President Biden has again succeeded where his one term, twice impeached predecessor failed, brokering an agreement between longtime Middle Eastern adversaries Israel and Lebanon in what has been called “a historic achievement.”
The decades-long fight over their maritime border, which has sparked tensions and fears of war, seems to have gotten a reprieve. Leaders in both Beirut and Jerusalem praised the deal – a first on the demarcation between the two nations.
“This is an historic achievement that will strengthen Israel’s security, inject billions into Israel’s economy, and ensure the stability of our northern border,” Israeli Prime Minister Yair Lapid said in a statement Tuesday.
Trump and Netanyahu couldn’t get a deal done; Biden and Lapid did. The resulting agreement was hailed as "historic" by both Israel and Lebanon. https://t.co/pUbNqvgquK
— Max Boot 🇺🇦🇺🇸 (@MaxBoot) October 17, 2022
President Biden made congratulatory calls Tuesday to Lapid and Aoun, “who confirmed the readiness of both governments to move forward with this agreement,” according to a White House statement. Biden hailed the deal as a “historic breakthrough in the Middle East.”
Lebanon’s refusal to acknowledge the rightful existence of Israel has been a point of contention in the region, and Israel’s natural gas production uncomfortably close to its maritime boundary with Lebanon caused Hezbollah’s leader, Hassan Nasrallah, to threaten an attack.
The “down to the wire” deal is promising news considering that just a month ago Jerusalem Post reported, “Nasrallah says that Hezbollah has “sent a very strong message, far from the media, that [Israel] faces a problem if it begins extraction from the Karish field before Lebanon obtains its rightful demands.”
The Iranian-allied terrorist group threatened to attack a new offshore gas facility that Israel is readying for production in what Lebanon claims are disputed waters. The group has launched drones toward the gas field more than once, including three unmanned aircraft that was shot down by Israel in early July, The Washington Post reported.
Amos J. Hochstein, the presidential coordinator for energy security, was instrumental in sealing the deal. The former Senate staffer and energy industry executive told Boot of his brokering the unprecedented compromise, that “This is probably the hardest thing I’ve ever done.” The Times of Israel blogger, Daniel Shapiro wrote:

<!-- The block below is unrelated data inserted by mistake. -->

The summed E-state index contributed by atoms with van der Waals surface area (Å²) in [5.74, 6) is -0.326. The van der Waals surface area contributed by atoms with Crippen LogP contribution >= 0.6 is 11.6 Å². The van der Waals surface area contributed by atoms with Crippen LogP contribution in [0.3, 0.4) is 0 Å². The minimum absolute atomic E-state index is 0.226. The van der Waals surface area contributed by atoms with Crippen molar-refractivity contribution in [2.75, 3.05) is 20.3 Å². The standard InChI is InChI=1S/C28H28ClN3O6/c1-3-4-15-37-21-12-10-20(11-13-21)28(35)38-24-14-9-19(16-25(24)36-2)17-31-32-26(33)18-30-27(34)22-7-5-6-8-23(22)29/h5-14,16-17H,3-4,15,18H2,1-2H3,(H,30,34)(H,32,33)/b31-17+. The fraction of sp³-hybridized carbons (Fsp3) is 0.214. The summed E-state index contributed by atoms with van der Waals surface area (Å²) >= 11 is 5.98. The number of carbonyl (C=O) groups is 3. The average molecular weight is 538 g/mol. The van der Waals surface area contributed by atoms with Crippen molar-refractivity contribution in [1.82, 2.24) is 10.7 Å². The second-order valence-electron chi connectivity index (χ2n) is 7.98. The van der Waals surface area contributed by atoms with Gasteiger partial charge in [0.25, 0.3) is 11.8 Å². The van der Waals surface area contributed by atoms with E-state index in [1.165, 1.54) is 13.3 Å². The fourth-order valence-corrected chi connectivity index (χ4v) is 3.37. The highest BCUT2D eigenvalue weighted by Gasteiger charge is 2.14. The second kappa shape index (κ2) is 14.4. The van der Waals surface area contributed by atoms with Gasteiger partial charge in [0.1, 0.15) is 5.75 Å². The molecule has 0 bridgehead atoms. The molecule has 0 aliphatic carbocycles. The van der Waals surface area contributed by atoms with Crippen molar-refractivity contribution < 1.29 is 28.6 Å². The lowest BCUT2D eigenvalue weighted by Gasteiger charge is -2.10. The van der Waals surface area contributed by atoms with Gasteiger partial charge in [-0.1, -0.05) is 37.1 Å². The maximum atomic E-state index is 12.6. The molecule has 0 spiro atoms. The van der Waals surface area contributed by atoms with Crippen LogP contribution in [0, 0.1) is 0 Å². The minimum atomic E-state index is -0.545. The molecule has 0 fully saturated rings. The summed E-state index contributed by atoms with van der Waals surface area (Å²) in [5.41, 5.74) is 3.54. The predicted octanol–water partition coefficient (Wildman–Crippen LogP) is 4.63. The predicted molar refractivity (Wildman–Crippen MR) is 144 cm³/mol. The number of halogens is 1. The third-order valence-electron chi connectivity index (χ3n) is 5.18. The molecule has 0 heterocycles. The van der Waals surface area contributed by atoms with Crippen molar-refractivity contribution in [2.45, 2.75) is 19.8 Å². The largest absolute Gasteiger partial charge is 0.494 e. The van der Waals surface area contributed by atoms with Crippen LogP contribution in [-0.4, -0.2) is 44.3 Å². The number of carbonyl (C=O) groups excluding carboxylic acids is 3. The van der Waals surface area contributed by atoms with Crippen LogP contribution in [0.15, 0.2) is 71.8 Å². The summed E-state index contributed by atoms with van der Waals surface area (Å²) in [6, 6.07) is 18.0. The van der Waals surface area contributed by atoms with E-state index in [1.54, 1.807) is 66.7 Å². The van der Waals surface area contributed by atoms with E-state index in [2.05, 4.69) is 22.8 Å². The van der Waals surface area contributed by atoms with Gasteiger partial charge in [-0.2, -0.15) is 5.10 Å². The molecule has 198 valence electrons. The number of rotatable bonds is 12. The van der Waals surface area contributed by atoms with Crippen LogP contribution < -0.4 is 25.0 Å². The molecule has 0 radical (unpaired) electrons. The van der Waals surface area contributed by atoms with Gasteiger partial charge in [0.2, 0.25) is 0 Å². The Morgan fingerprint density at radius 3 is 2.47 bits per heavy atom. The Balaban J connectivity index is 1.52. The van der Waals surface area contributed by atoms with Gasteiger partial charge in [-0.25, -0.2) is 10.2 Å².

President Biden’s special envoy, Amos Hochstein, a veteran of some of the frustrating earlier rounds, came with a different approach. Armed with unique knowledge of energy production protocols in other regions, he suggested each side focus not on what they were giving up, but on what they most needed.
Shapiro cited Hochstein’s “creative diplomacy,” for getting things done.
Israel’s government, led by centrist Prime Minister Yair Lapid, made concessions on the boundary line. Lebanon’s government, led by President Michel Aoun, recognized Israel’s control of a three-mile stretch of water close to shore and agreed to pay Israel its share of the proceeds from gas taken from the Israeli side of the Qana Field, which lies in both countries’ exclusive economic zones.
One person none too happy is former Israeli Prime Minister Benjamin Netanyahu, who referred to the deal as a “disgraceful surrender.” Not surprising from the leader booted by the Israeli people. But those on both sides of the Israel/Lebanon border acknowledge this as a win-win.
According to Boot:
Israel’s security establishment is firmly in favor of the deal not only because it will help safeguard Israel’s natural gas fields but also because it will help bolster the Lebanese government and economy. Israel does not want a failed state next door.
But perhaps the biggest takeaway from the deal is the recognition by Lebanon, that Israel does indeed exist.
In addition to its economic and security gains, under the agreement, Israel achieves something it never has before: effective Lebanese recognition of the security border Israel asserts in the first 5 kilometers from the shore with the buoy line in its territorial waters,” said Daniel Shapiro. Adding, “Lebanon will deny this, but it is very clear that this line is now accepted as the status quo and will be treated as Israel’s legitimate maritime border by the international community.”
In a time where it almost seems easier to wage war than peace, the Biden administration gets it. This is a historic moment, not just for the Middle East, but the international community as a whole. Preventing the economic collapse of Lebanon and facilitating recognition and acceptance of Israel’s maritime border by a decades-long enemy is the progress we need in an all too volatile world.
Original reporting by Max Boot at The Washington Post.
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